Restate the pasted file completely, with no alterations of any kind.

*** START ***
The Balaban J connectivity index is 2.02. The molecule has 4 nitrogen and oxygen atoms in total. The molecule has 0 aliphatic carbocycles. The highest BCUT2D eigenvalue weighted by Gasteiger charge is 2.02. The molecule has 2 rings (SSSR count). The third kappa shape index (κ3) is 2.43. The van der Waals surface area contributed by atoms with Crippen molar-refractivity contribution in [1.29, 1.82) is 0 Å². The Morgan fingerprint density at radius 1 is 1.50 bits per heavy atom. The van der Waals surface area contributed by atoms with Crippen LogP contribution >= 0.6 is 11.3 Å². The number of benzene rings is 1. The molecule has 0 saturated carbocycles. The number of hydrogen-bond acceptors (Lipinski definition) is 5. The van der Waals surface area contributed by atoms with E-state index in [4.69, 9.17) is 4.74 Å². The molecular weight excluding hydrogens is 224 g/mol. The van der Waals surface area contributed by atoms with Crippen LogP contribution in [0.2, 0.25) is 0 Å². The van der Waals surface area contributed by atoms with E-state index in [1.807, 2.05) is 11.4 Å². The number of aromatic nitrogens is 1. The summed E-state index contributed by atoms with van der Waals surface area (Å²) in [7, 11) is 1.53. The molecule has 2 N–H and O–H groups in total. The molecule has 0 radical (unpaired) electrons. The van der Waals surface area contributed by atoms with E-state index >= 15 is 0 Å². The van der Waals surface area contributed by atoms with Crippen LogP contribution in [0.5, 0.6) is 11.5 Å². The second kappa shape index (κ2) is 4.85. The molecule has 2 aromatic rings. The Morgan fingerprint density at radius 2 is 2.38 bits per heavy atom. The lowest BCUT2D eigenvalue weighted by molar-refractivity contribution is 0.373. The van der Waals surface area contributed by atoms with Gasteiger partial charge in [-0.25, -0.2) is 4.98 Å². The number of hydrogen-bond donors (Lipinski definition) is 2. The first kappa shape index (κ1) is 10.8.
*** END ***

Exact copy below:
The Balaban J connectivity index is 2.02. The molecule has 4 nitrogen and oxygen atoms in total. The molecule has 0 aliphatic carbocycles. The highest BCUT2D eigenvalue weighted by Gasteiger charge is 2.02. The molecule has 2 rings (SSSR count). The third kappa shape index (κ3) is 2.43. The van der Waals surface area contributed by atoms with Crippen molar-refractivity contribution in [1.29, 1.82) is 0 Å². The Morgan fingerprint density at radius 1 is 1.50 bits per heavy atom. The van der Waals surface area contributed by atoms with Crippen LogP contribution >= 0.6 is 11.3 Å². The number of benzene rings is 1. The molecule has 0 saturated carbocycles. The number of hydrogen-bond acceptors (Lipinski definition) is 5. The van der Waals surface area contributed by atoms with E-state index in [4.69, 9.17) is 4.74 Å². The molecular weight excluding hydrogens is 224 g/mol. The van der Waals surface area contributed by atoms with Crippen LogP contribution in [0.2, 0.25) is 0 Å². The van der Waals surface area contributed by atoms with E-state index in [1.807, 2.05) is 11.4 Å². The number of aromatic nitrogens is 1. The summed E-state index contributed by atoms with van der Waals surface area (Å²) in [7, 11) is 1.53. The molecule has 2 N–H and O–H groups in total. The molecule has 0 radical (unpaired) electrons. The van der Waals surface area contributed by atoms with E-state index >= 15 is 0 Å². The van der Waals surface area contributed by atoms with Crippen LogP contribution in [0.5, 0.6) is 11.5 Å². The second kappa shape index (κ2) is 4.85. The molecule has 2 aromatic rings. The Morgan fingerprint density at radius 2 is 2.38 bits per heavy atom. The lowest BCUT2D eigenvalue weighted by molar-refractivity contribution is 0.373. The van der Waals surface area contributed by atoms with Gasteiger partial charge in [-0.25, -0.2) is 4.98 Å². The number of hydrogen-bond donors (Lipinski definition) is 2. The first kappa shape index (κ1) is 10.8.